The following links lead to good sites with free access to resources based outside of New England. Many offer direct access to some materials and guides to their holdings that are useful for placing orders or preparing for an on-site visit.
|AAHGS||The Web site of the national office of the Afro-American Historical and Genealogical Society and a link to its other chapters.|
|African American Civil War Memorial & Museum||
Preserving and telling the stories of the United States Colored Troops involvement in the American Civil War
|African-Native American Genealogy||A useful site for people interested in researching African Americans with Native American connections. It also offers links to other organizations and resources with such a focus.|
|Afrigeneas||One of the most comprehensive and helpful sites for African American researches. It provides direct links to many other useful sites.|
|Christine’s Genealogy List||Specializes in African American genealogy resources and links.|
|Civil War Slave Compensation Claims||A searchable index to slaves who enlisted or were drafted into the U.S. military during the Civil War. Maintained by the St. Louis County Library in St. Louis, Mo., the site allows visitors to search slave compensation claims filed against the federal government by loyal slave owners whose slaves fought for Union forces. You can search the index by either the former slave’s name, or the former owner’s name. The claims come from slave owners in Delaware, Kentucky, Maryland, Missouri, Tennessee and West Virginia.|
|Documenting the American South||Provides information about the lives and times of people in southern colonies/states. It is sponsored by the University Library at the University of North Carolina at Chapel Hill. Its purpose is to provide access to digitized primary source records and images so people can learn about the history of southern America.|
|Freedmen’s Bureau||Offers useful information online, and gives a guide to useful data sources available through the National Archives system. It does not include the records of the Freedmen’s Bank, which can be consulted at regional or national offices of the National Archives.|
|The Georgetown Memory Project||
In 1838, Georgetown University sold 272 slaves to plantations in Louisiana.
Men, women, and children. University folklore says they perished without a trace. But almost one hundred survived the Civil War. Thousands of descendants are alive today. Their story is part of our story.
|Preview of The Georgetown Memory Project Portal at NEHGS||
American Ancestors Magazine Volume 19 (2018)
This image is taken from the article A Community Betrayed. The Fate and Legacy of Slaves Sold by Georgetown University, which begins on page 24 of volume 19. The image is a preview of the forthcoming GU272 Memory Project portal; which will contain a wealth of research tools designed for GU272 descendants and others interested in African American family history. The two main components of the site will be a new database and a collection of oral histories.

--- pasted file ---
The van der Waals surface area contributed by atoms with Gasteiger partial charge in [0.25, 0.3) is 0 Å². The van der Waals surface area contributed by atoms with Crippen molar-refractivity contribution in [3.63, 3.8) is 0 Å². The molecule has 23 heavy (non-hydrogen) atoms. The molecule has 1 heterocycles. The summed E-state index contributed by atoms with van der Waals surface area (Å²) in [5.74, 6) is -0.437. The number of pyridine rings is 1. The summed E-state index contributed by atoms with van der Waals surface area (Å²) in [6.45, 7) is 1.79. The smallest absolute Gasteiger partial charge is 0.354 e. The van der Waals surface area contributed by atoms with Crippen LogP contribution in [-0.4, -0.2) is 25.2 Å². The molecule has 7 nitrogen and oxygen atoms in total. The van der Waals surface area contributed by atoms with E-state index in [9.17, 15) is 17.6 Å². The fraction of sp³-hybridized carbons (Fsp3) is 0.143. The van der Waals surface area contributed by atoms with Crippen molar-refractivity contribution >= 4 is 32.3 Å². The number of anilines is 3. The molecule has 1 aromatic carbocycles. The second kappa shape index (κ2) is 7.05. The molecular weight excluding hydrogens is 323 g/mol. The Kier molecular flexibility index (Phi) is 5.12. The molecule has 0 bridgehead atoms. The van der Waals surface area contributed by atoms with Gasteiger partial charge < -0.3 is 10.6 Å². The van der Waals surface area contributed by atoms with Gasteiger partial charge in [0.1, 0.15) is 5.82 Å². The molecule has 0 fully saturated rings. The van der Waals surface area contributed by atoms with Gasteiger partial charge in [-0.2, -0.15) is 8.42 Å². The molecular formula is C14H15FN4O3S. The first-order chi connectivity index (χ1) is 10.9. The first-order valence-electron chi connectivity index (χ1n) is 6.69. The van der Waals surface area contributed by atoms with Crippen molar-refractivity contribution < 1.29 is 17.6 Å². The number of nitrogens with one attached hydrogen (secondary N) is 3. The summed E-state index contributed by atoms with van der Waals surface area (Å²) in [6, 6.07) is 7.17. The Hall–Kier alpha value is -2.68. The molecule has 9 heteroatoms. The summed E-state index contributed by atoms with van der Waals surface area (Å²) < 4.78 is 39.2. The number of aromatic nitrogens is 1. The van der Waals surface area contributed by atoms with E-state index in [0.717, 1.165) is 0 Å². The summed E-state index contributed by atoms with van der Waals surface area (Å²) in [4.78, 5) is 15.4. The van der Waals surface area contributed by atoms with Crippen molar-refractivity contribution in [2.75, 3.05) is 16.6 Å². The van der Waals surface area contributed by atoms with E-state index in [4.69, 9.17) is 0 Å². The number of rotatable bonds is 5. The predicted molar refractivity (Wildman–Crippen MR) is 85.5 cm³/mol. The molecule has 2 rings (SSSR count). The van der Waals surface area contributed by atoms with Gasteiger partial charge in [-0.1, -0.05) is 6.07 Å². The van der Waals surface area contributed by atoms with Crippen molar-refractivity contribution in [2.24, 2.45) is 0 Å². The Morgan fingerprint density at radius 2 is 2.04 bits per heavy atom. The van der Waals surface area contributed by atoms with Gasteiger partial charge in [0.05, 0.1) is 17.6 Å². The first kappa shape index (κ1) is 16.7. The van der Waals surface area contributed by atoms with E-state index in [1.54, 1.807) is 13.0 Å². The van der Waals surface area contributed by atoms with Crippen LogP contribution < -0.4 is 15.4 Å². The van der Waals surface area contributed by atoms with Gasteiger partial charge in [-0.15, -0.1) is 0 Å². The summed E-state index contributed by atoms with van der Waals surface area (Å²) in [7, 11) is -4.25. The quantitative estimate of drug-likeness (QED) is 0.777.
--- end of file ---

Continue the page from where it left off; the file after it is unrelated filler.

|The Kansas Institute for African American and Native American Family History||
Also known by the acronym KIAANAFH this website concerns African American history (especially historic and current connections with Native Americans,) Black history, social history of the American Mid-West, family history, and commemorating Kansas history.
|Mormon Church||The Church of Jesus Christ of Latter Day Saints has established the most extensive collection anywhere of genealogy relevant information, some of which can be directly accessed free of charge. At the site, you can identify resources that can be ordered and perused through local Mormon Family Centers. This collection is increasing its coverage of persons and communities of African American descent.|
|NARA Research Room||This is the genealogy section of the U.S. National Archives and Records Administration Web site. It offers some material online and can guide the researcher to a wealth of resources available at regional branches, at national repositories, and/or that can be ordered on microfilm.|
|Native American Nations||Another source for links to information on almost all the Native American nations officially recognized by the U.S. government.|
|State Archives and genealogy resources in other states||
State-by-state genealogy resources, including the District of Columbia.